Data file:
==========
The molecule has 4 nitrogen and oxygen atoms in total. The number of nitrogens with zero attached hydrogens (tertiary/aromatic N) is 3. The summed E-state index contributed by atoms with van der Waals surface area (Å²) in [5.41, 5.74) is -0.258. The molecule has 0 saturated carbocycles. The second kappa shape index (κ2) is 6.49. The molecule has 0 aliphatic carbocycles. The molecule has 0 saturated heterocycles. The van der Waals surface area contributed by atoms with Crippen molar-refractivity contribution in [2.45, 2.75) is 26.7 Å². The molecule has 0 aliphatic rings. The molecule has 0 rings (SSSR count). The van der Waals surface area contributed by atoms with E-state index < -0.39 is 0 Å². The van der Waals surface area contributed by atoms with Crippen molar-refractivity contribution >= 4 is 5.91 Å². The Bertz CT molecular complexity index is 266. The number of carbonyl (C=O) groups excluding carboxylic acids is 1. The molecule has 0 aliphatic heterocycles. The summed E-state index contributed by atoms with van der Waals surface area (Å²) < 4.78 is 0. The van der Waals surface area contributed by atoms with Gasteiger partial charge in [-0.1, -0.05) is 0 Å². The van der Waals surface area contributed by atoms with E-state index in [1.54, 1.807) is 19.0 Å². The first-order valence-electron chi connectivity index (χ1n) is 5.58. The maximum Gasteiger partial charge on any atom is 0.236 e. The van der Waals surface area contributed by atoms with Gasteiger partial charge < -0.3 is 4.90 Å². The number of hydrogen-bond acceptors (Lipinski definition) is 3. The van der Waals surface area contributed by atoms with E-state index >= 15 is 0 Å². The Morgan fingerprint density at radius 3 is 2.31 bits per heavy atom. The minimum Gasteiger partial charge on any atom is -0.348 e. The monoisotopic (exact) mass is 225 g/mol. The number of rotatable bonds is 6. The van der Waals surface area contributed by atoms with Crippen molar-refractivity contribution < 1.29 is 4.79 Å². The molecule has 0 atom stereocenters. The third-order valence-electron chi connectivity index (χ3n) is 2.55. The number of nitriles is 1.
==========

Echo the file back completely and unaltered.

The molecule has 4 nitrogen and oxygen atoms in total. The number of nitrogens with zero attached hydrogens (tertiary/aromatic N) is 3. The summed E-state index contributed by atoms with van der Waals surface area (Å²) in [5.41, 5.74) is -0.258. The molecule has 0 saturated carbocycles. The second kappa shape index (κ2) is 6.49. The molecule has 0 aliphatic carbocycles. The molecule has 0 saturated heterocycles. The van der Waals surface area contributed by atoms with Crippen molar-refractivity contribution in [2.45, 2.75) is 26.7 Å². The molecule has 0 aliphatic rings. The molecule has 0 rings (SSSR count). The van der Waals surface area contributed by atoms with E-state index < -0.39 is 0 Å². The van der Waals surface area contributed by atoms with Crippen molar-refractivity contribution >= 4 is 5.91 Å². The Bertz CT molecular complexity index is 266. The number of carbonyl (C=O) groups excluding carboxylic acids is 1. The molecule has 0 aliphatic heterocycles. The summed E-state index contributed by atoms with van der Waals surface area (Å²) < 4.78 is 0. The van der Waals surface area contributed by atoms with Gasteiger partial charge in [-0.1, -0.05) is 0 Å². The van der Waals surface area contributed by atoms with E-state index in [1.54, 1.807) is 19.0 Å². The first-order valence-electron chi connectivity index (χ1n) is 5.58. The maximum Gasteiger partial charge on any atom is 0.236 e. The van der Waals surface area contributed by atoms with Gasteiger partial charge < -0.3 is 4.90 Å². The number of hydrogen-bond acceptors (Lipinski definition) is 3. The van der Waals surface area contributed by atoms with E-state index >= 15 is 0 Å². The Morgan fingerprint density at radius 3 is 2.31 bits per heavy atom. The minimum Gasteiger partial charge on any atom is -0.348 e. The monoisotopic (exact) mass is 225 g/mol. The number of rotatable bonds is 6. The van der Waals surface area contributed by atoms with Crippen molar-refractivity contribution < 1.29 is 4.79 Å². The molecule has 0 atom stereocenters. The third-order valence-electron chi connectivity index (χ3n) is 2.55. The number of nitriles is 1.